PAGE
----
Applicant and respondent have entered into an altruistic international surrogacy agreement
In 2017, a child was born abroad as the result of an international surrogacy arrangement between the applicant (Mr. Gornik), the respondent (Mr. Thorburn), the birth mother (Mrs. Remis), and the birth father (Mr. Remis).
According to the agreement, the Intended Parents wanted to conceive a child using anonymous donor eggs fertilised by the Genetic Father’s sperm.
The Genetic Father, Intended Father, Gestational Carrier, and Genetic Father form a surrogacy collaboration (the Husband).
The Intended Parents are a same-sex couple in a common-law relationship who desire to conceive a family.
Right after giving birth, the baby’s parents brought him to Australia. They’re parents to a daughter of four years now.
The Gestational Carrier carried the kid for free in exchange for out-of-pocket surrogacy costs.
The surrogacy agreement is between the applicant (Genetic Father), the respondent (Intended Father), Mrs Remis (Gestational Carrier), and Mr Remis (the Husband).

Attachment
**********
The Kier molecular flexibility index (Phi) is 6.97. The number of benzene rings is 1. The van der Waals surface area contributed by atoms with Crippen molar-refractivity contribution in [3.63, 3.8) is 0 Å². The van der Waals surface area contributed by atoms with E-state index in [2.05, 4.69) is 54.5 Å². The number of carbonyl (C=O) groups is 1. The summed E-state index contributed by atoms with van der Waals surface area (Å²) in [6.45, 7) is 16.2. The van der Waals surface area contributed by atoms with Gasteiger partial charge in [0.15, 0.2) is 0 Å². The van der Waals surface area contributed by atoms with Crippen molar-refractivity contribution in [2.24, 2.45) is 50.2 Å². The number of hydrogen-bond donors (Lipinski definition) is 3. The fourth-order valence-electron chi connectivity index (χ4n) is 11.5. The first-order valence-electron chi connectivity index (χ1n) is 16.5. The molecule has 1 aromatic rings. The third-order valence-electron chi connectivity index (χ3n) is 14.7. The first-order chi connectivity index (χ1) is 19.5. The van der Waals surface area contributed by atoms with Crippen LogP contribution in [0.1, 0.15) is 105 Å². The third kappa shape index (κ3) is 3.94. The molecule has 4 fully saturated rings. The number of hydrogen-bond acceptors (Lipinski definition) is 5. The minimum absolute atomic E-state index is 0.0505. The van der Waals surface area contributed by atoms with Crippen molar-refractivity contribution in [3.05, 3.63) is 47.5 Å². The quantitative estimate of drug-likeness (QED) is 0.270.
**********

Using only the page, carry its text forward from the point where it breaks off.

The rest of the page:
On December 1, 2021, the applicant and respondent submitted an application for a revised minute of final consent orders.
The parties have agreed that the applicant should have primary physical custody of the child, where he would both reside and spend time with the respondent. The parties are also asking for judicial orders regarding contact, disclosure, behaviour modification, out-of-country travel, and the issuance of passports for children.
The ruling makes note of the birth of the child as well as the fact that Mrs. Remis gave her permission for the application to be submitted to a court overseas.
The ruling makes notice of the fact that the country abroad was satisfied that the applicants (the applicant and the respondent in these proceedings) had proven, on the basis of the preponderance of the evidence, the genetic and biological relationship between the applicant and the child.
The court in the foreign nation was convinced that it was in the child’s best interests for the other intended parent, who was the respondent, to be legally recognised as the child’s other parent for the purposes of the law. The court’s decision may be seen here.
The court ruled that the altruistic surrogacy relationship is straightforward and honest and was satisfied that both parties adore the child.
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